She summed up her experiences with three guidelines: 1. Just go. 2. Embrace the now and 3. Never give up on faith.

"I may never be free of this disease, but that doesn't mean my prayers will never be answered," she said.

Kasey is still fighting. She's currently taking experimental treatments with a cold laser at Duke University Medical Center, which has been beneficial. The tumor has started to regress.

In the meantime, she lives and prays so that someday she might be able to watch her daughter, now 3 years old, go to school for the first time. But she wants to make sure she says everything she needs to to her daughter.

So she is keeping a journal.

It is full of the day-to-day and mom stuff that any daughter would want to hear -- and a few other bits of advice she might not.

"I write what she does to me that day and why she made me so mad that day, and I actually made rules on dating, on how she's never going to do it," Kasey said with tears in her eyes.

But she knows that the same independent spirit and determination that keeps her going now is likely to appear later in her little girl.

"She's not going to listen to me anyway because she's my daughter."

Kasey will be leading the Seymour Johnson Air Force Base wives Relay team for a second year in a row. And she knows that Relay and its volunteers will be there when she needs them this month or the next.

"It's about knowing who you are and knowing you don't have to go through this alone because you never have to," she said.

When Kasey left the First Pentecostal Holiness Church last night, she kept her "cancer perks" in a bag. Roundhouses require stable footing.

"God will give me a perfect time here, and when I do I'll go with open arms and an excited heart," she said.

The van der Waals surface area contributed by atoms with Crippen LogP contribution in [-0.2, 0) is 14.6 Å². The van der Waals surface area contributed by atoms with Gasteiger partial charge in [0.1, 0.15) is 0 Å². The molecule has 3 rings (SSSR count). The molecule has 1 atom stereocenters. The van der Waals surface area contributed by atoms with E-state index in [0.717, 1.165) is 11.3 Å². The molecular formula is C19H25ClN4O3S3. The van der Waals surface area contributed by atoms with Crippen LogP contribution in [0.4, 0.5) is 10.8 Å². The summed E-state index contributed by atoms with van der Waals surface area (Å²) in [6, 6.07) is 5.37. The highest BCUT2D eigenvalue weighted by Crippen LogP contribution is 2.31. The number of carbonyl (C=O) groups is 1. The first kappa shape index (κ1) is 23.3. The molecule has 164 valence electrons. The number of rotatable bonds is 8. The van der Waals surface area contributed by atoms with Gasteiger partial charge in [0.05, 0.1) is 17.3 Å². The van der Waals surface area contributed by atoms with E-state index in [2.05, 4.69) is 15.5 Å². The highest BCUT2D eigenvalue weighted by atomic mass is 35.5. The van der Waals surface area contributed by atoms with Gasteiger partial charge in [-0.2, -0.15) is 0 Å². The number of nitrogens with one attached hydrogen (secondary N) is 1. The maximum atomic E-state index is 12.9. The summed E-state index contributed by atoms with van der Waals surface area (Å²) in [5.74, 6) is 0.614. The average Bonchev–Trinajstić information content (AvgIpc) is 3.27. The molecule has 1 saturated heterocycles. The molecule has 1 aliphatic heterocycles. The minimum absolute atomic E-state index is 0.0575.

"I lose hope sometimes. I get sad sometimes, and I get mad. But I know I'm serving my purpose when God walks me to the end of the path. He'll call me home. I'll have no more scans, no more scars and no more pain."

Kasey will serve as the honorary adult chairman for this year's Relay.

She will share those duties with Honorary Youth Chairman Joshua Paul Weaver.

Joshua also spoke at Thursday's kickoff, telling the story of his fight with a brain tumor that should have left him hospitalized and in a coma.

At 14 years old, a simple eye appointment turned into a mad dash to Durham for a better scan of a ballooning tumor near his optic nerve that was putting pressure on his brain.

But he kept up his spirits, and "like a true Weaver," he said, kept a belief that God would make things work out.

"I put it in God's hands," he said.

And he made sure to stay lighthearted despite the nervousness he felt inside -- especially when it came to his hair, half of which had to go to allow his cancer treatment.

Joshua even looked at that as a positive.

"Those who saw me said I had cool hair," he said.

Since that cancer fight, Joshua has had good news.

After 30 radiation treatments, he proudly announced that he was tumor-free as of Jan. 8 -- a fact that those at Thursday's banquet applauded with more than a few hoots and hollers.

And after their speeches, both cancer warriors were greeted with hugs, kisses and more than a few prayers and well-wishes from fellow survivors, friends, family and all those gathered to kick off the 2014 fundraising effort.

After all, stories like Kasey and Joshua's, that is why they all "Relay."